Litigation has commenced against the estate of Sandy Elder – the former treasurer accused of misappropriating $315,650 from the Penticton Minor Hockey Association from 2010 to 2013.
However, lawyer Erik Lund told a crowd of around 200 agitated parents and officials at the PMHA’s annual general meeting Wednesday at the Day’s Inn conference centre in Penticton that recovering the funds will be difficult.
“If we can recover a portion of the $315,000 I would say it’s a great success,” said Lund, noting the suit that commenced in B.C. Supreme Court is in its very early stages. “There aren’t any significant executable assets that we can lay claim too … there are no properties, vehicles or other valuables registered in her name.
“If a person is going to steal that amount of money, they’re not going to register assets in their name.”
After PMHA president Bruce Judd – who still has one year left on his term – discovered signs of what appeared to be fraudulent activity, Lund’s services were retained from Boyle and Co., and subsequently a full forensic investigation by Chartered Accountant and Certified Fraud Examiner Cheryl Shearer of the firm Blair Mackay Mynett was carried out.
It was revealed at the meeting that the cost of the forensic audit was $29,000.
Shearer reported that Elder used altered cheques and falsified receipts and financial records, along with cash transactions involving referee payments and concession revenue to carry out the scheme.
Lund said the PMHA suspected since late 2013 that Elder had embezzled funds from the society, however the board of directors decided to conduct a full investigation prior to making “public allegations of such a serious nature.”
Lund has advised the board not discuss the case with the public or the media.
That didn’t preclude Lund from facing a barrage of questions from hockey parents mystified as to how such a large amount of money could go missing.
Asked who is accountable to monitor the activity of the accountants on behalf of the PMHA members, Lund said the liability of the accountants is something that is being looked into.
Lund again defended the board members who appear to have been deceived by Elder, who was a popular member of the hockey community and served as treasurer from 2001 until passing away of cancer in July of 2013.
“This was a sophisticated act of fraud and it was carried out by an individual entrusted with the management of the association’s finances,” said Lund.
Some members demanded to know why the audit was only conducted over a three-year period despite the fact Elder was in office for 12 years.
“It was an economic-based decision,” said Lund. “We didn’t feel it would be financially prudent since it would cost around $10,000 more to go back each year.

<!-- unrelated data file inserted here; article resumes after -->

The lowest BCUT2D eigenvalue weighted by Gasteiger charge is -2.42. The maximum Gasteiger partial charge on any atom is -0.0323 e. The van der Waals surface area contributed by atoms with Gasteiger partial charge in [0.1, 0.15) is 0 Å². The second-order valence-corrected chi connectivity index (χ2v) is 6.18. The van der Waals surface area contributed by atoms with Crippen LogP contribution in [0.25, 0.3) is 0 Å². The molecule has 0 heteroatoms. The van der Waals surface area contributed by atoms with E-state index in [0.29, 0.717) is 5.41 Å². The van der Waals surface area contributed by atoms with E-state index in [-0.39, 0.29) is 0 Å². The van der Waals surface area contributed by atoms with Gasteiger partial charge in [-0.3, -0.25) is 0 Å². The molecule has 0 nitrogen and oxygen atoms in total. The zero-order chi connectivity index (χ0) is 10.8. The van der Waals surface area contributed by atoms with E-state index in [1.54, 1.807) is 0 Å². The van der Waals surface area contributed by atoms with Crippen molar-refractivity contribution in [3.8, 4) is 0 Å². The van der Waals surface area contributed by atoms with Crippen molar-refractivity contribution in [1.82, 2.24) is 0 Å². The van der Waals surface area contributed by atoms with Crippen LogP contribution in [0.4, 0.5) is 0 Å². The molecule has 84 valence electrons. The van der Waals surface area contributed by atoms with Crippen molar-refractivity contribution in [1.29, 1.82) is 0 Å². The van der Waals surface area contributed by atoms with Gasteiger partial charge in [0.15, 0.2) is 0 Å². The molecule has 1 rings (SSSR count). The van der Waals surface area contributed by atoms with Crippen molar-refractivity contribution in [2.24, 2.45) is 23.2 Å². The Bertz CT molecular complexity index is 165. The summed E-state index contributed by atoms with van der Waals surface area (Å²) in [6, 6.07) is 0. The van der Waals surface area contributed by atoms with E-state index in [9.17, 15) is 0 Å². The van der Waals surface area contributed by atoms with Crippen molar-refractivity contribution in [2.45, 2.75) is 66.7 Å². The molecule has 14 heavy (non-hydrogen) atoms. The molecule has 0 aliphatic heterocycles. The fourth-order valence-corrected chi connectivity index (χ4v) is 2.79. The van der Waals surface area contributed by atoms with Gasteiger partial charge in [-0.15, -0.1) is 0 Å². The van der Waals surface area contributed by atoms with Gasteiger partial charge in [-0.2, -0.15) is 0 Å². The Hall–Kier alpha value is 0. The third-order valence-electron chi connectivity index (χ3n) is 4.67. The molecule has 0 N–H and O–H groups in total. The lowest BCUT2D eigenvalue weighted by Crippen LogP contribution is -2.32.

“Pending what success we have recovering (the $315,000), the decision can still be re-evaluated. The door is still open … it doesn’t foreclose us from going back further.”
Brian Hutcheson, who was later named the PMHA’s Volunteer of the Year, said he is concerned about the future and the damage that has been done by the financial scandal.
“We put a lot of time and effort into gaining sponsors to help subsidize minor hockey,” said Hutcheson. “For those individuals and businesses that invest in minor hockey, something has to be done to restore confidence in the organization.”
Lund said while he understands those concerns, he believes the people in the community will understand the PMHA had been betrayed and fell victim to a sophisticated embezzlement scheme. He said steps are being taken to ensure nothing similar could ever happen again.
Parent Neil Jamieson, also a governor with the Penticton Vees, asked Lund if he or the board have explored the possibility of Hockey Canada insurance coverage to recoup some or all of the lost funds.
Lund noted he has been hired primarily to attempt to recoup the missing funds from Elder’s estate, and it would be up to the board to make a claim for compensation from HC.
Lund also pointed out the RCMP has decided to launch a parallel investigation into the criminal component of the alleged fraud.
Later in the evening, elections were held for several positions on the 2014-15 executive.
While Judd still has a year to go, the members voted out incumbent vice-president Paul DeShane in favour of Val Fulton. Chad DeLeeuw also accepted a nomination for VP and was later voted in as one of five new directors.
DeShane declined a nomination as a director.
DeShane’s wife, Jo Ann, appeared to be acclaimed as secretary but then announced she did not wish to continue in the role. Carla Burns was nominated and was named secretary by acclamation.
Frank Darin decided to step down as director after 20 years, leaving six nominees for five positions. DeLeeuw, Stacy Gagno, Rod Kenney, Ted Van Troyen and Barb Main were voted in, with incumbent Johnny Aantjes the odd man out.
Judd, treasurer John Cote and directors Randy Craig, Rob McLaughlin and Mike Ouellette all have one year to go on their terms.
Fulton also had a year left, but surrendered that position after being named vice-president.